I devoured the book, it's so deliciously readable that putting it down was never a choice. Kingfisher's imagination splashes through the pages one alien footstep at a time.
Thank you NetGalley and Jimmy Patterson for this ARC. All thoughts and opinions are mine.
SYNOPSIS: Two sisters. One brutal murder. A quest for vengeance that will unleash Hell itself... And an intoxicating romance.
Emilia and her twin sister Vittoria are streghe - witches who live secretly among humans, avoiding notice and persecution. One night, Vittoria misses dinner service at the family's renowned Sicilian restaurant. Emilia soon finds the body of her beloved twin...desecrated beyond belief. Devastated, Emilia sets out to find her sister's killer and to seek vengeance at any cost-even if it means using dark magic that's been long forbidden.
Then Emilia meets Wrath, one of the Wicked-princes of Hell she has been warned against in tales since she was a child. Wrath claims to be on Emilia's side, tasked by his master with solving the series of women's murders on the island. But when it comes to the Wicked, nothing is as it seems... (AMAZON)
The last book that I read by Kerri Maniscalco left me with a sour taste in my mouth. So, as much as I was intrigued by the synopsis in this novel, I was also incredibly wary. .
As a reader, I love it when a writer manages to create a world in which it is easy for me to become immersed. And if there's one thing that this story excels at, it's that. The setting comes alive from the very beginning, and I became deeply entrenched in this magical world that Emilia, our lead, and her family has. From their history, to the powers that are part of their familial bond—which, in and of itself, is a lovely thing to see depicted in any tale to such depth—to the the way that they worship, and the enchantments that they create, to the food that they eat... The Kingdom of the Wicked is a thing full of life waiting to be unleashed.
Which brings me to our male lead, Prince of Hell, Wrath.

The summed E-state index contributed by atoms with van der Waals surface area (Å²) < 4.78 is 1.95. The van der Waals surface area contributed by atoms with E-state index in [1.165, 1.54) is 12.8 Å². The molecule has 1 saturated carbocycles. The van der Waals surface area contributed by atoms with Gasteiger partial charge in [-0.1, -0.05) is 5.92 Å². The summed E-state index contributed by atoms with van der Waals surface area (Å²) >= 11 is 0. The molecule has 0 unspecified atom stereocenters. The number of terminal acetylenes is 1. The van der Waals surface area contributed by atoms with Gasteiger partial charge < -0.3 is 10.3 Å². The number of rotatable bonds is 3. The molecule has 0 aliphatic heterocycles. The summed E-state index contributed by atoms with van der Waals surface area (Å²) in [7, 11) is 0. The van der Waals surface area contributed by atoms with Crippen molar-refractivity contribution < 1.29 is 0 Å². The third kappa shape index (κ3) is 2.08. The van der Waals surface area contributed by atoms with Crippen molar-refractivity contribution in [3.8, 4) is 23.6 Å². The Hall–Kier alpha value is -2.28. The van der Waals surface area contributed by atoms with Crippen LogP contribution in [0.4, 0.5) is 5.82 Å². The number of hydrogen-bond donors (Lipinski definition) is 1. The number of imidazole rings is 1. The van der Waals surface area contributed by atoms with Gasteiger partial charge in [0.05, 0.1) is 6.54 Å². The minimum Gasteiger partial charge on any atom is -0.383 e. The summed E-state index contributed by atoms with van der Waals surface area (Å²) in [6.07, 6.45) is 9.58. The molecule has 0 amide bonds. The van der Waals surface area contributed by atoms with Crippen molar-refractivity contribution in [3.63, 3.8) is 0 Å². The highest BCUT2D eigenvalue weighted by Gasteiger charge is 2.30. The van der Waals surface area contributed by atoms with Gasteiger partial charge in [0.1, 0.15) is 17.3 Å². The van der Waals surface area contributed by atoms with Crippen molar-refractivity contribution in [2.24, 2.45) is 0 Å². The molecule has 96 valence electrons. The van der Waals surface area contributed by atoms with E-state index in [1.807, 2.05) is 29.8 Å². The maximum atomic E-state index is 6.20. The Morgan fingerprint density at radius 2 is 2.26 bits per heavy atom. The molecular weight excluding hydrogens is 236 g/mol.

I was not a fan of the initial encounter between Emilia and Wrath. It was a bad first impression. I found her behavior to be rightfully irrational, considering that her sister had just been murdered and she, of course, has Wrath in her sights as a culprit. But she goes from acting justifiably irrational, to summoning him, to forgetting the fact that this is a Prince of Hell and some sort of fear would be instilled in anyone knowingly coming face to face with him, to attempting to pummel him with her tiny fists in puerile rage, to folding her arms and sniffly taunting him. Because as likable as Emilia can be, she sometimes shows hints of being the kind of person who is a little delusional about her abilities. I can easily picture her facing a horde of demons, most likely about to be ripped apart—I mean, given what he Umbra were able to do to Wrath, how in the world would she survive that—and still be completely confident that she can defeat them all. It comes off as ridiculous posturing, and instantly put me on edge to think that this would be another vapid disappointment.
Thank my lucky stars that things evolved and Emilia got her head on straight.
Wrath is, in one word, delectable. Given his role, this is a male who is supposed to his show his force wherever he goes and not easily bend his will. What I liked most about him is that while it is obvious that he feels some sort of softness toward Emilia—whatever his reasons may be, I myself am still guessing them even after some truths were exchanged—he does not change his personality and stop being the ruthless being that he has been for so long. You clearly still see the edge to him, he still has a bite to him, and I like that whatever personal thoughts he has towards this witch who's now in his life, they do not shift his purpose.
The story itself is entertaining, interesting, and has enough mystery to keep you hooked. I do feel that certain scenes were slightly rushed and sometimes even skewed (such as the ending of the second to last chapter and the beginning of the last, one segued into the other a bit abruptly), but the book is overall great, and I do not want to miss what's to come.